It's a good thing that you can have a culture weekend any time here in Rosario. On Friday I was alerted of an exhibition of photos by Joaquín Chiavazza, a photojournalist of the old La Tribuna newspaper: stunningly well-done black and white pictures from the late 1950s and early 1960s. There were people all dressed up at the then-popular horse track, with horses racing past the camera; images of car and bicycle races, no longer held in the city; picturesque traffic accidents, milkmen and their horse-pulled carts, women in a queue outside a school, waiting to vote for the first time...
This was at the Bernardino Rivadavia by Plaza Montenegro, and I'm told the rest of the photos (many more) are on display at the Museo de la Ciudad, which is not so conveniently placed, but I have a month to check them out (some samples online).
Then on Saturday I went again to the Museo Estévez. I think I didn't explain this before, so just in case, I'm doing a photo workshop there. The people of the museum are trying to expand their activities, and this includes extending their guided tour from the inside of the museum to the surroundings. The Estévez building is possibly the oldest house in Rosario that remains in more-or-less its original condition, and it's located in front of Plaza 25 de Mayo, the main town square of old, so just by walking around you're treading on the very historical core of Rosario. The Estévez decided to join this activity with a photo workshop with a downtown area theme. They'll collect pictures and do an exhibition of a selected group in April 2008.
So we walked a few blocks and learned a few bits of history and took some pictures. I had this nasty problem with my camera's memory card again, which seems to be unfortunately common, judging from the hundreds of complaints I've read about in web forums. Sony must have the worst quality control system in the world. So I took out the card and used the camera's internal memory. It's very weird, this thing when you can't capture any really good image even if you walk around shooting without concern for the space left in your card, and then when you have room for only a dozen shots, you get a few very satisfying pictures.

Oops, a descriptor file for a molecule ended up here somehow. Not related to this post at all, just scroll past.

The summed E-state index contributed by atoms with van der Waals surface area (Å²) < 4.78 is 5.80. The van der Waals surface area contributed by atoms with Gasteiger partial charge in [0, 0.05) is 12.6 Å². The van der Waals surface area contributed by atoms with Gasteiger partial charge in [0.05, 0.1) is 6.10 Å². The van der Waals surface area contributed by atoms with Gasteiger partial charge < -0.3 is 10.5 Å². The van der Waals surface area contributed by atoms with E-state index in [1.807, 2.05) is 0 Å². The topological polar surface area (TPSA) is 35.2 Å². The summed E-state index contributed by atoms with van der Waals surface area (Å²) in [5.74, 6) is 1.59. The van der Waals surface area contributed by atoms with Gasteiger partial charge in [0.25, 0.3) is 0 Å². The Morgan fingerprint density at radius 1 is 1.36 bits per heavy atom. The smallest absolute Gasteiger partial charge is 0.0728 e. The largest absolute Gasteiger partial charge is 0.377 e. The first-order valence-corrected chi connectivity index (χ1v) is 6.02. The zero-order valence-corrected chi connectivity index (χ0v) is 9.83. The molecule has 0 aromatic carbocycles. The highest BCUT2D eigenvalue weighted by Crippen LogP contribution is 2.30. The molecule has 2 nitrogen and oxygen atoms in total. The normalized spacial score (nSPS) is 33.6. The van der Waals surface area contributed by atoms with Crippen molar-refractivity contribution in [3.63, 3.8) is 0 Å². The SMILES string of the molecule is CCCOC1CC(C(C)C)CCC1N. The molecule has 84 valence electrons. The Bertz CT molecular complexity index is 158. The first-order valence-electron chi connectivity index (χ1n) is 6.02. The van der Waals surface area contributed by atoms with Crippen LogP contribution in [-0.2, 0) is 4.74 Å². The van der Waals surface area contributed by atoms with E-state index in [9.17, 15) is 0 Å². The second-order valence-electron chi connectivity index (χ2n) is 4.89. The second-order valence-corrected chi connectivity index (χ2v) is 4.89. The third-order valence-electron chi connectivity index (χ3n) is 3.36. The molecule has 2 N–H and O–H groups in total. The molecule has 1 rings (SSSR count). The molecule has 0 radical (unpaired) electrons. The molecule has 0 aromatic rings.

On Saturday evening there was a free show by El Choque Urbano at the Flag Memorial. El Choque Urbano are a group of guys who make percussion music using industrial objects, à la Stomp or Mayumana. Their budget's limited compared to Stomp, but they make up for it with very good acting. The show began at sunset before a crowded Flag Memorial courtyard, and lasted about two hours. I sat there with some of the Rosarigasinos and a few thousands of other people and enjoyed it very much.
I need to tell you that I'm madly in love with the Sony H7's hyperzoom. I was like 100 meters away from the stage and I could see El Choque's guys quite clearly. I took a lot more video but I was fearing the battery would die at any moment, and then at home couldn't be bothered to wait for it to upload on my faltering DSL connection.
We had a late dinner after the concert, and there was much rejoicing and dark beer and coffee and then some more coffee. I staggered back to the bus stop and got home at about 4 AM, where I promptly collapsed, only to wake up six hours later to prep an asado for a couple of friends. This kind of full-day fun marathon used to be easy for me to endure. I'm getting so old...